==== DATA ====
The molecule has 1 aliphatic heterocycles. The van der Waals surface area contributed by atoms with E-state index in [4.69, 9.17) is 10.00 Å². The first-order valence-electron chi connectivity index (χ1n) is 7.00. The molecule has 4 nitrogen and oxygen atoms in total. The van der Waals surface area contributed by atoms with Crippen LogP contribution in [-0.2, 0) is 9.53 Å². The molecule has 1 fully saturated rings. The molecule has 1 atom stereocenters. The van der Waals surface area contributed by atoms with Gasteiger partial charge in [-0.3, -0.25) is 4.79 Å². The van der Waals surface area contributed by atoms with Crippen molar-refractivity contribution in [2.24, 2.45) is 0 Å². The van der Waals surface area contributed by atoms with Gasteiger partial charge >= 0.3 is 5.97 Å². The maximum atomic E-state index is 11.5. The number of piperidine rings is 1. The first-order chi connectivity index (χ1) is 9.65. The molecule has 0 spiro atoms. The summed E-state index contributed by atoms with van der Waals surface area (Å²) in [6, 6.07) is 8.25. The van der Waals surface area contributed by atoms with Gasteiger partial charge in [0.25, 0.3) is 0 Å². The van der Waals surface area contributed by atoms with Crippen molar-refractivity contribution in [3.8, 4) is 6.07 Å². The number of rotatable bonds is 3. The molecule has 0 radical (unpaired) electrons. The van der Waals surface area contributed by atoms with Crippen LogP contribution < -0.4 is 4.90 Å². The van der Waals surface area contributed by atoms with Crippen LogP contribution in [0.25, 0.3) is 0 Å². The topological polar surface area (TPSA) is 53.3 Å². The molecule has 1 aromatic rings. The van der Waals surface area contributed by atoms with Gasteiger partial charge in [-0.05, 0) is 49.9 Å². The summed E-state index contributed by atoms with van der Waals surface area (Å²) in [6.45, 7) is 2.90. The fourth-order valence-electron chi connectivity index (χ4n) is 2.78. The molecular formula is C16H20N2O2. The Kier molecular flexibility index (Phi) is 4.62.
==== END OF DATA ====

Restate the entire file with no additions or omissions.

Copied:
The molecule has 1 aliphatic heterocycles. The van der Waals surface area contributed by atoms with E-state index in [4.69, 9.17) is 10.00 Å². The first-order valence-electron chi connectivity index (χ1n) is 7.00. The molecule has 4 nitrogen and oxygen atoms in total. The van der Waals surface area contributed by atoms with Crippen LogP contribution in [-0.2, 0) is 9.53 Å². The molecule has 1 fully saturated rings. The molecule has 1 atom stereocenters. The van der Waals surface area contributed by atoms with Gasteiger partial charge in [-0.3, -0.25) is 4.79 Å². The van der Waals surface area contributed by atoms with Crippen molar-refractivity contribution in [2.24, 2.45) is 0 Å². The van der Waals surface area contributed by atoms with Gasteiger partial charge >= 0.3 is 5.97 Å². The maximum atomic E-state index is 11.5. The number of piperidine rings is 1. The first-order chi connectivity index (χ1) is 9.65. The molecule has 0 spiro atoms. The summed E-state index contributed by atoms with van der Waals surface area (Å²) in [6, 6.07) is 8.25. The van der Waals surface area contributed by atoms with Gasteiger partial charge in [0.25, 0.3) is 0 Å². The van der Waals surface area contributed by atoms with Crippen molar-refractivity contribution in [3.8, 4) is 6.07 Å². The number of rotatable bonds is 3. The molecule has 0 radical (unpaired) electrons. The van der Waals surface area contributed by atoms with Crippen LogP contribution < -0.4 is 4.90 Å². The van der Waals surface area contributed by atoms with Crippen LogP contribution in [0.25, 0.3) is 0 Å². The topological polar surface area (TPSA) is 53.3 Å². The molecule has 1 aromatic rings. The van der Waals surface area contributed by atoms with Gasteiger partial charge in [-0.05, 0) is 49.9 Å². The summed E-state index contributed by atoms with van der Waals surface area (Å²) in [6.45, 7) is 2.90. The fourth-order valence-electron chi connectivity index (χ4n) is 2.78. The molecular formula is C16H20N2O2. The Kier molecular flexibility index (Phi) is 4.62.